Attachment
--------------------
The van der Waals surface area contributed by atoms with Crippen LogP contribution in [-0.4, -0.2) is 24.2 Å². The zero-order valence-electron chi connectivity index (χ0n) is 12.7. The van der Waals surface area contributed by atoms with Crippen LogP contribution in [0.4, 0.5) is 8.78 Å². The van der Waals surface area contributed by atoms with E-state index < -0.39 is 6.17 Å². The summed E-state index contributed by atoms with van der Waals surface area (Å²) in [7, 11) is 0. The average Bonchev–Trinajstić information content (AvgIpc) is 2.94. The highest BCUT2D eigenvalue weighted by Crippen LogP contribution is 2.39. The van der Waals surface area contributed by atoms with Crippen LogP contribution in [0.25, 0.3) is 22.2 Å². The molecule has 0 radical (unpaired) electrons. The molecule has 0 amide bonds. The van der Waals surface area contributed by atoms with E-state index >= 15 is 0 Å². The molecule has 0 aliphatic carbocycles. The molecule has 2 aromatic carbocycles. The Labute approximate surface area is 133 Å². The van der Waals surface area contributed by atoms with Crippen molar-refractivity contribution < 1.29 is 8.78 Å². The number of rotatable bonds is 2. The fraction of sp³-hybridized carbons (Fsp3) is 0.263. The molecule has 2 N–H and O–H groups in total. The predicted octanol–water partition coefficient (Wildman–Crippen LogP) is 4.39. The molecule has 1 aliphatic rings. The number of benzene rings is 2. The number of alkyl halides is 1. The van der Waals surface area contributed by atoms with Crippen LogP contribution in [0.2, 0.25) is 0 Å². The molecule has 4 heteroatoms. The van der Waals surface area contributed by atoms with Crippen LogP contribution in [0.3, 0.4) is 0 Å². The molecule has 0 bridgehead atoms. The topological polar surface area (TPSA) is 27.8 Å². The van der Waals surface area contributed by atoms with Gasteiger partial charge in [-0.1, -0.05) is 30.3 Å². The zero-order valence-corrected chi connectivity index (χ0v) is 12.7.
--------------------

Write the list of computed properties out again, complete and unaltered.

The van der Waals surface area contributed by atoms with Crippen LogP contribution in [-0.4, -0.2) is 24.2 Å². The zero-order valence-electron chi connectivity index (χ0n) is 12.7. The van der Waals surface area contributed by atoms with Crippen LogP contribution in [0.4, 0.5) is 8.78 Å². The van der Waals surface area contributed by atoms with E-state index < -0.39 is 6.17 Å². The summed E-state index contributed by atoms with van der Waals surface area (Å²) in [7, 11) is 0. The average Bonchev–Trinajstić information content (AvgIpc) is 2.94. The highest BCUT2D eigenvalue weighted by Crippen LogP contribution is 2.39. The van der Waals surface area contributed by atoms with Crippen LogP contribution in [0.25, 0.3) is 22.2 Å². The molecule has 0 radical (unpaired) electrons. The molecule has 0 amide bonds. The van der Waals surface area contributed by atoms with E-state index >= 15 is 0 Å². The molecule has 0 aliphatic carbocycles. The molecule has 2 aromatic carbocycles. The Labute approximate surface area is 133 Å². The van der Waals surface area contributed by atoms with Crippen molar-refractivity contribution < 1.29 is 8.78 Å². The number of rotatable bonds is 2. The fraction of sp³-hybridized carbons (Fsp3) is 0.263. The molecule has 2 N–H and O–H groups in total. The predicted octanol–water partition coefficient (Wildman–Crippen LogP) is 4.39. The molecule has 1 aliphatic rings. The number of benzene rings is 2. The number of alkyl halides is 1. The van der Waals surface area contributed by atoms with Crippen LogP contribution in [0.2, 0.25) is 0 Å². The molecule has 4 heteroatoms. The van der Waals surface area contributed by atoms with Crippen LogP contribution in [0.3, 0.4) is 0 Å². The molecule has 0 bridgehead atoms. The topological polar surface area (TPSA) is 27.8 Å². The van der Waals surface area contributed by atoms with Gasteiger partial charge in [-0.1, -0.05) is 30.3 Å². The zero-order valence-corrected chi connectivity index (χ0v) is 12.7.